Stoddart looks to buy Concorde!

Next article

Haug highlights qualifying problem

Haug highlights qualifying problem
Why is Oscar Piastri F1's most sought-after rookie? Plus

Why is Oscar Piastri F1's most sought-after rookie?

The Australian rising star is fast, consistent, confident, adaptable and has shown excellent racecraft, but there’s already a taint to his reputation. That hasn’t stopped him becoming the hottest property in this year’s F1 driver market and why McLaren moved fast to snap up the 21-year-old

The unintended benefit that F1's new engine rules era will deliver Plus

The unintended benefit that F1's new engine rules era will deliver

Formula 1's incoming engine rules shake-up has multiple targets. But it may also solve what has been a bone of contention since the hybrids arrived in 2014. The new plan will allow the series to pump up the volume

Formula 1
Sep 29, 2022
How de Vries made himself impossible to ignore for a belated F1 chance Plus

How de Vries made himself impossible to ignore for a belated F1 chance

Nyck de Vries appeared to have missed his opportunity to break into Formula 1 as he was passed over for more exciting talents who have now become frontrunners and title fighters. But after catching the eye outside of the F1 sphere, before his stunning impromptu grand prix debut in Italy, will it lead to a delayed full-time race seat?

Formula 1
Sep 29, 2022
Can Hamilton produce another Singapore magic moment? Plus

Can Hamilton produce another Singapore magic moment?

The Singapore Grand Prix has, explains BEN EDWARDS, played an important role in Lewis Hamilton’s Formula 1 career. As the series returns to the Marina Bay Street Circuit for the first time in three years, he faces the latest challenge with an underperforming Mercedes car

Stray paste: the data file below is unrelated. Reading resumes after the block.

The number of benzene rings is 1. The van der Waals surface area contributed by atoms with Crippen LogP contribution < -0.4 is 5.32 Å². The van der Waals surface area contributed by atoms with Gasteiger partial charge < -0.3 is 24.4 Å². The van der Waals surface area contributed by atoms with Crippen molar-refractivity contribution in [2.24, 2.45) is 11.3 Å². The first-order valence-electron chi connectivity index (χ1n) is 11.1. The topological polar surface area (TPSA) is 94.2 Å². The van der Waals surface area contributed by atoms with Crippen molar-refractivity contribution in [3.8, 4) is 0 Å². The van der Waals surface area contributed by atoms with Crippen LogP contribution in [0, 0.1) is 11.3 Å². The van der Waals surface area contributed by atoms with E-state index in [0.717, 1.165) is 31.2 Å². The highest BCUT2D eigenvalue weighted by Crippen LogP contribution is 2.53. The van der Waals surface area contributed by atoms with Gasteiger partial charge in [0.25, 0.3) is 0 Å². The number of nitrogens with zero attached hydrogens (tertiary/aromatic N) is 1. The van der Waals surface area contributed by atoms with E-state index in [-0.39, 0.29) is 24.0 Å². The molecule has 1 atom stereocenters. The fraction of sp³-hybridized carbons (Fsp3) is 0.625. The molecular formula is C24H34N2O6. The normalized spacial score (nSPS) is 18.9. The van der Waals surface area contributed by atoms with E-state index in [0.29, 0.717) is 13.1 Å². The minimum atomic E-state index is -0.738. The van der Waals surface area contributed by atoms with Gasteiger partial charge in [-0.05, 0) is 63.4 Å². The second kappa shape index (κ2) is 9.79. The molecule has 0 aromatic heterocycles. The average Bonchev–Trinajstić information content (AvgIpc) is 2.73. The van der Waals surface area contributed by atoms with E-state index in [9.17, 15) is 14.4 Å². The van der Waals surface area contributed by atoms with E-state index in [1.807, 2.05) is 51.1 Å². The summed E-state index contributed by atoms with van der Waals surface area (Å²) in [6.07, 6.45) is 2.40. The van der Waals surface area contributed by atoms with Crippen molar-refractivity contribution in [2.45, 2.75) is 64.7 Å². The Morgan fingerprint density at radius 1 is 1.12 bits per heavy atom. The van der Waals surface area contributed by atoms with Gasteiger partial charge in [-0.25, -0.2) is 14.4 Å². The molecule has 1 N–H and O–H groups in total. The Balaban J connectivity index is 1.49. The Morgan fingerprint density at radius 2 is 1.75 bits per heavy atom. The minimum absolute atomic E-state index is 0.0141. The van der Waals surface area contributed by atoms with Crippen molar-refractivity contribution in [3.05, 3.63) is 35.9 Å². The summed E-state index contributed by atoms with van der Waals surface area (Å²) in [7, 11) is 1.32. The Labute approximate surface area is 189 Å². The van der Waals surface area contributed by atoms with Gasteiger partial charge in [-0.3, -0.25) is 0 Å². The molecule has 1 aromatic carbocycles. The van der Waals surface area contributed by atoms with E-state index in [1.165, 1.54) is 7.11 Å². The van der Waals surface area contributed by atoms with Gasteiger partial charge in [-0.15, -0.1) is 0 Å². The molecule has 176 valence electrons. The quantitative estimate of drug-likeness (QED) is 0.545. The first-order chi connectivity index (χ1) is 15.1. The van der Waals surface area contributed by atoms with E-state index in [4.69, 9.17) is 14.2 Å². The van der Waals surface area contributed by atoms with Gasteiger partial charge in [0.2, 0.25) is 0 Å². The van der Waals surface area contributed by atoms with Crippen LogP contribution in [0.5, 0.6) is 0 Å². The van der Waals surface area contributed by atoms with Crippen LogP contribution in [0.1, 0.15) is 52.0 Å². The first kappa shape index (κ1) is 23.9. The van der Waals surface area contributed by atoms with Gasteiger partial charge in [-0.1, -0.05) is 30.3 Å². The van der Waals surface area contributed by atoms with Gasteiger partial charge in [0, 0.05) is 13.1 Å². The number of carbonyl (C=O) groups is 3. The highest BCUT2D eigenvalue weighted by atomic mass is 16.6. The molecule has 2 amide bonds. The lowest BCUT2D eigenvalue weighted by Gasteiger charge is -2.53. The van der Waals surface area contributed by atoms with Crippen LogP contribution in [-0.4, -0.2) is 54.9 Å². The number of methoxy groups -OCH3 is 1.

Formula 1
Sep 28, 2022
Why Sainz is key to Ferrari achieving its chairman's F1 goals Plus

Why Sainz is key to Ferrari achieving its chairman's F1 goals

Although Ferrari's chances of title glory in 2022 have evaporated, chairman John Elkann expects the team to have chalked up both championships by 2026. Both require drivers to play the team game and, having now become more comfortable with the F1-75, Carlos Sainz may be Ferrari's key to title glory

Formula 1
Sep 27, 2022
How F1 has tried to avoid repeating its 2014 engine rules mistakes Plus

How F1 has tried to avoid repeating its 2014 engine rules mistakes

With Formula 1’s future engine regulations now agreed, MARK GALLAGHER wonders if they will provide a more competitive field than past attempts actually managed

Formula 1
Sep 26, 2022
How its faltering first turbo car advanced a Williams-Honda glory era Plus

How its faltering first turbo car advanced a Williams-Honda glory era

STUART CODLING charts the development of the Williams FW09, the ugly duckling that heralded the start of the title-winning Williams-Honda partnership

Formula 1
Sep 25, 2022
The Moss-Ferrari farce that current F1 drivers are thankfully spared Plus

The Moss-Ferrari farce that current F1 drivers are thankfully spared

Recent moves within the driver market have reminded MAURICE HAMILTON of a time when contracts weren’t worth the paper they weren’t written on…

Formula 1
Sep 24, 2022